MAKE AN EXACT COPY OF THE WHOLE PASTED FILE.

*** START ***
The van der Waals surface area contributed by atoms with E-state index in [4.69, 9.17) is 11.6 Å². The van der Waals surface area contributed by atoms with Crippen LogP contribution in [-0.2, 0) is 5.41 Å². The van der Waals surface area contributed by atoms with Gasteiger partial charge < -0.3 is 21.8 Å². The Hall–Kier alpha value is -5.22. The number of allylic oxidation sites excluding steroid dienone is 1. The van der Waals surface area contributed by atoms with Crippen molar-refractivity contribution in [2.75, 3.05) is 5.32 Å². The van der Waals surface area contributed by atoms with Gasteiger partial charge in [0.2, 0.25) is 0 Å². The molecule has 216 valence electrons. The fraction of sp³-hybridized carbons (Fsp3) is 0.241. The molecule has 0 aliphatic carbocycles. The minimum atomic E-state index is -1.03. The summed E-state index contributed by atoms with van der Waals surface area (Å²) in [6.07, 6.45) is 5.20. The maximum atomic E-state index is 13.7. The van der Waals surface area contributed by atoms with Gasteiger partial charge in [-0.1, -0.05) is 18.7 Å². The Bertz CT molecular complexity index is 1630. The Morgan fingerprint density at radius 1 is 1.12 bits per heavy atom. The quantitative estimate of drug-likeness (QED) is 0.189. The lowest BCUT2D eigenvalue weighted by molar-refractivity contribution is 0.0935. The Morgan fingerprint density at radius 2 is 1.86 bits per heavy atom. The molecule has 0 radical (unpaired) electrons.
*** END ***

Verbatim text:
The van der Waals surface area contributed by atoms with E-state index in [4.69, 9.17) is 11.6 Å². The van der Waals surface area contributed by atoms with Crippen LogP contribution in [-0.2, 0) is 5.41 Å². The van der Waals surface area contributed by atoms with Gasteiger partial charge < -0.3 is 21.8 Å². The Hall–Kier alpha value is -5.22. The number of allylic oxidation sites excluding steroid dienone is 1. The van der Waals surface area contributed by atoms with Crippen molar-refractivity contribution in [2.75, 3.05) is 5.32 Å². The van der Waals surface area contributed by atoms with Gasteiger partial charge in [0.2, 0.25) is 0 Å². The molecule has 216 valence electrons. The fraction of sp³-hybridized carbons (Fsp3) is 0.241. The molecule has 0 aliphatic carbocycles. The minimum atomic E-state index is -1.03. The summed E-state index contributed by atoms with van der Waals surface area (Å²) in [6.07, 6.45) is 5.20. The maximum atomic E-state index is 13.7. The van der Waals surface area contributed by atoms with Gasteiger partial charge in [-0.1, -0.05) is 18.7 Å². The Bertz CT molecular complexity index is 1630. The Morgan fingerprint density at radius 1 is 1.12 bits per heavy atom. The quantitative estimate of drug-likeness (QED) is 0.189. The lowest BCUT2D eigenvalue weighted by molar-refractivity contribution is 0.0935. The Morgan fingerprint density at radius 2 is 1.86 bits per heavy atom. The molecule has 0 radical (unpaired) electrons.